Mon 21 Apr 2008
Filed under: International,News
Myanmar nationals living abroad will be able to cast their ballot in the
constitutional referendum at the end of April. Embassies send letters
telling Burmese to bring their passport to vote, but many fear their vote
will not be secret.
The fear of retaliation by Myanmar’s military regime has created an
atmosphere in which even voters living abroad are afraid to vote against
the country’s proposed constitution. In a few days overseas Burmese will
be able to cast their ballots ahead of the vote back home (scheduled for
10 May). Last week in Singapore, Japan and South Korea Myanmar nationals
received letters from their Embassies â€œinvitingâ€ them to go and vote, this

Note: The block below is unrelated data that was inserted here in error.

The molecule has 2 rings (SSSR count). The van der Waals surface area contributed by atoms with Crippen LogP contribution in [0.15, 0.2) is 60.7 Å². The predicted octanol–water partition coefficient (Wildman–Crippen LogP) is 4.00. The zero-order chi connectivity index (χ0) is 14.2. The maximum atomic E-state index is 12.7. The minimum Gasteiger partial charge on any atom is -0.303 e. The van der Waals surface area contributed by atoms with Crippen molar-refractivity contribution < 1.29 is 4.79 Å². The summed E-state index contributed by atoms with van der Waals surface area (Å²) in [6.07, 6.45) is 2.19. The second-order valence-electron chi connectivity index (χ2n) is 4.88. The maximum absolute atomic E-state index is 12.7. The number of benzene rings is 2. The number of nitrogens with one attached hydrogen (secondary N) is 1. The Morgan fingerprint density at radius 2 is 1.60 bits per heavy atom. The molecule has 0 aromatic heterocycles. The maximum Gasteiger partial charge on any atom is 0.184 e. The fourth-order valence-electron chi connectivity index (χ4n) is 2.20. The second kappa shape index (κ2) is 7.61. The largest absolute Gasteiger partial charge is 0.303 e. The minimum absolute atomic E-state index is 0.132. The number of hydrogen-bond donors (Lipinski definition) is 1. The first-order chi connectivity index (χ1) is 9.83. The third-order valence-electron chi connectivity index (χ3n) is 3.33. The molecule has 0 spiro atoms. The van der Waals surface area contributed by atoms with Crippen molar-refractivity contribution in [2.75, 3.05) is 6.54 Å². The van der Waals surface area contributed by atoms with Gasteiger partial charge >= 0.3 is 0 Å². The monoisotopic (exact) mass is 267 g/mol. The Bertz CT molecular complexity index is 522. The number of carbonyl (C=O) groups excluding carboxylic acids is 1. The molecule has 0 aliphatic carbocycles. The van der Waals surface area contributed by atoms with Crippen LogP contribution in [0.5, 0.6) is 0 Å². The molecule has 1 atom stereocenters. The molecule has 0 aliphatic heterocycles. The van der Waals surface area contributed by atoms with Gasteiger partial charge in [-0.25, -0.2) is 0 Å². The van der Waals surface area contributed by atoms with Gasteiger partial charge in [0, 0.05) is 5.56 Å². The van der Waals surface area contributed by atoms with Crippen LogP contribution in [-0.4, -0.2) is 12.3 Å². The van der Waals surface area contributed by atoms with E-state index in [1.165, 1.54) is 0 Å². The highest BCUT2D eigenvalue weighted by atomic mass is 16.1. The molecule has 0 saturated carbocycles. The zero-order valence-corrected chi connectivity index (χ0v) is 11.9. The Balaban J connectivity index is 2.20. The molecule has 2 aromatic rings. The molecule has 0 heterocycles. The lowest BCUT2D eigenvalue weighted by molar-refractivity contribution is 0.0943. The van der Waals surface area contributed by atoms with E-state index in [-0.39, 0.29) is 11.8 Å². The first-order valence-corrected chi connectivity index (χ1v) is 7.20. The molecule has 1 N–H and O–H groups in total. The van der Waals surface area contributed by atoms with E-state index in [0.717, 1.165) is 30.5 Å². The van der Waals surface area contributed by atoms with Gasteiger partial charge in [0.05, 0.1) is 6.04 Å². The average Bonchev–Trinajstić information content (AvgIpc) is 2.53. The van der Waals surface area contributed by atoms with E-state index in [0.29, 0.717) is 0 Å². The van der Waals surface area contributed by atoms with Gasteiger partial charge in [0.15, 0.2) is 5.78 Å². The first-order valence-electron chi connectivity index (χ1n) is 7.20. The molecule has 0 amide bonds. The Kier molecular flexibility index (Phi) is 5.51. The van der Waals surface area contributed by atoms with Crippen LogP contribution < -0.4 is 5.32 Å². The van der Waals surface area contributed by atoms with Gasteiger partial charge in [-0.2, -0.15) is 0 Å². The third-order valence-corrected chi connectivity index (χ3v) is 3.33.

according to Burmese dissident websites who speak of an atmosphere of
intense fear among voters who would otherwise not back the new charter
proposed by the military.
In Singapore Burmese nationals were told that all those who paid overseas
taxes to the Embassy had the right to vote in the referendum and were
advised to vote â€œYesâ€. The letter said that Burmese passport holders will
be able to cast their votes at the Embassy between 25 and 29 April.
The same procedure was followed in Japan where voters were told that they
had to show their passports at polling stations.
â€œI am worried that they might make a record of me and get me into trouble
if I vote ‘No’. But I am not going to vote ‘Yes’ either,â€ a Burmese woman
in Japan told the Democratic Voice of Burma agency.
Ko Yan Naing Htun, information coordinator for the National League for
Democracy in Seoul, South Korea, said Myanmar passport holders in that
country had also received invitation letters from the Embassy to
participate in the referendum.
â€œA lot of people have said they might just cast ‘Yes’ votes as they are
worried they might get into trouble if they vote ‘No’,â€ Yan said.